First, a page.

8-11-11 Mav Mark List the steps of the Scientific Method.
Answer ▫Ask questions ▫Make observations and inferences ▫Develop hypothesis ▫Design experiments ▫Make measurements ▫Collect data ▫Interpret data ▫Draw conclusions ▫Communicate
8-12-11 Mav Mark Andrew and Alex set up an experiment to test how soil temperature and water temperature vary. The set up two beakers, one with 100 grams of water and one with 100 grams of soil, under a lamp and record the temperature of each every 5 minutes. ▫What is the independent variable? ▫What is the dependent variable? ▫What are the materials? ▫Is this a controlled experiment?
Answer IV: Materials—soil, water DV: Temperature Materials: 2 beakers, soil, water, lamp, thermometers, triple-beam balance, weigh boat Controlled Exp? Yes—only one variable changed.
8-15-11 Mav Mark Give three examples of qualitative data. Give three examples of quantitative data.
Ask Questions Scientific inquiry begins with a question or a problem.
Make observations and Inferences Observation: Using one or more of your senses to collect data Inference: An interpretation of an observation that is based on evidence or prior knowledge Data: Facts, figures, and other evidence gathered through observation
Developing Hypothesis Hypothesis: A possible explanation for a set of observations or answer to a scientific question A hypothesis must be something that can be tested and research based Worded as an “If…, Then…” statement Hypothesis can either be supported or disproved
Designing a experiment to test a hypothesis After you state your hypothesis, you must design an experiment to test it. An experiment is a carefully controlled test.
Experiment Variables Variables: Factors that can change in an experiment Manipulated (Independent) variable: The variable that is changed during the experiment-- always expressed on the x-axis on a graph. Responding (Dependent) variable: The factor that changes because of the manipulated. variable—always expressed on the y-axis on a graph.
3 Kinds of Variables Independent Variable – something that is changed by the scientist ▫What is tested ▫What is manipulated
3 Kinds of Variables Dependent Variable – something that might be affected by the change in the independent variable ▫What is observed ▫What is measured ▫The data collected during the investigation
3 Kinds of Variables Controlled Variable – a variable that is not changed ▫Also called constants ▫Allow for a “fair test”
For Example: Students of different ages were given the same jigsaw puzzle to put together. They were timed to see how long it took to finish the puzzle.
What was the independent variable? Ages of the students ▫Different ages were tested by the scientist
What was the dependent variable? The time it to put the puzzle together ▫The time was observed and measured by the scientist
What was a controlled variable? Same puzzle ▫All of the participants were tested with the same puzzle. ▫It would not have been a fair test if some had an easy 30 piece puzzle and some had a harder 500 piece puzzle.
Controlled Experiments Controlled Experiment: An experiment in which all of the variables except for one remain the same Scientific experiments MUST be controlled!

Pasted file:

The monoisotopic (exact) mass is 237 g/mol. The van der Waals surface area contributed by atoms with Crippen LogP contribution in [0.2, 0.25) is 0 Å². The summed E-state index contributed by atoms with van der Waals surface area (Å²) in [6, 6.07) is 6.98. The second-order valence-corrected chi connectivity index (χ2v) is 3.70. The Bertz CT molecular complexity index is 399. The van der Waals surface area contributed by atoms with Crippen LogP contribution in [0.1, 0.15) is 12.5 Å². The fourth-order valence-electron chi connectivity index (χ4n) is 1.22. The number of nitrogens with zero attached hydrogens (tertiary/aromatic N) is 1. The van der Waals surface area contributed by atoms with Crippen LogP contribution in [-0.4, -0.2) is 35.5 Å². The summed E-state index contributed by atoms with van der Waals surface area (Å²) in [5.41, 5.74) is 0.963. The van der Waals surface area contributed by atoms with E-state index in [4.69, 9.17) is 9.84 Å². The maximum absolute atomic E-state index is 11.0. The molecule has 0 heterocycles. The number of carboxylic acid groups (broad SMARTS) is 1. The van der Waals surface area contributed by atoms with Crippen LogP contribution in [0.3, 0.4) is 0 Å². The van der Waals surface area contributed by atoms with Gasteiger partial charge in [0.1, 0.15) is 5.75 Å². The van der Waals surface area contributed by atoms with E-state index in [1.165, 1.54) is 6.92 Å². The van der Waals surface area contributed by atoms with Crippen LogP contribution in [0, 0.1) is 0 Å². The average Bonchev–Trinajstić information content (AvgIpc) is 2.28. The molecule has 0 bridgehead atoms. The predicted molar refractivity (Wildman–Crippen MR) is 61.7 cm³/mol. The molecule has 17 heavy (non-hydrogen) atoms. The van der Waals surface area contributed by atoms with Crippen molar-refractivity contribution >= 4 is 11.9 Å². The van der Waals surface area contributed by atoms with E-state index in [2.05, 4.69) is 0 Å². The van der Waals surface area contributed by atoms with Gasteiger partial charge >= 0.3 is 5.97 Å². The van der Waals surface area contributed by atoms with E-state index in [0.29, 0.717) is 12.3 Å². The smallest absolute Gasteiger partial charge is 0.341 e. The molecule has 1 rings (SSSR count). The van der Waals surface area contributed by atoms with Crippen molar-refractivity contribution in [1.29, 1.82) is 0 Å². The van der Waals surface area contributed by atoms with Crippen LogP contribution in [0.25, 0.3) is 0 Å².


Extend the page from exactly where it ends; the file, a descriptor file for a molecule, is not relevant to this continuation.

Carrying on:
Materials List of all of the equipment and supplies needed to conduct the experiment. ▫Example: water, ruler, beaker, salt, hot plate, stirring rod Know what equipment is used to measure what. ▫Balance: mass ▫Graduated cylinder: Volume of liquid
Safety Add any specific safety instructions for the lab. ▫Wear goggles. ▫May stain clothes. ▫Flammable. ▫Caution with glass.
Procedure Step by step instructions outlining the process of testing the hypothesis.
Observations and Data Qualitative data: description of results of experiment. Tell what it looks like. ▫The solution boiled. Quantitative data: numerical data collected during the experiment. (May be expressed in a table and graph.) ▫The temperature of the solution was 112° F.
Analyze Data Calculate the measures of central tendency. ▫Mean: average ▫Median: middle ▫Mode: most popular ▫Range: distance from smallest Modify the procedure if needed.
Graphs A graph is a visual representation of data.
Bar Graphs A bar graph displays discrete data in separate columns. Advantages ▫Visually strong ▫Can easily compare two or three data sets Disadvantages ▫Graph categories can be reordered to emphasize certain effects
Line Graph A line graph plots continuous data as points and then joins them with a line. Multiple data sets can be graphed together, but a key must be used. ▫Independent variable on the x-axis ▫Dependent variable on the y-axis Advantages ▫Can compare multiple continuous data sets easily ▫Interim data can be inferred from graph line Disadvantages ▫Use only with continuous data
Pie chart A pie chart displays data as a percentage of the whole. Each pie section should have a label and percentage. Advantages ▫Visually appealing ▫Shows percent of total for each category Disadvantages ▫No exact numerical data ▫Hard to compare 2 data sets ▫"Other" category can be a problem ▫Best for 3 to 7 categories
Conclusion Include a statement that accepts or rejects the hypothesis. Make recommendations for further study and possible improvements to the procedure
Communication It is essential to communicate the results of an experiment in a lab report. This report must be repeatable to be considered valid.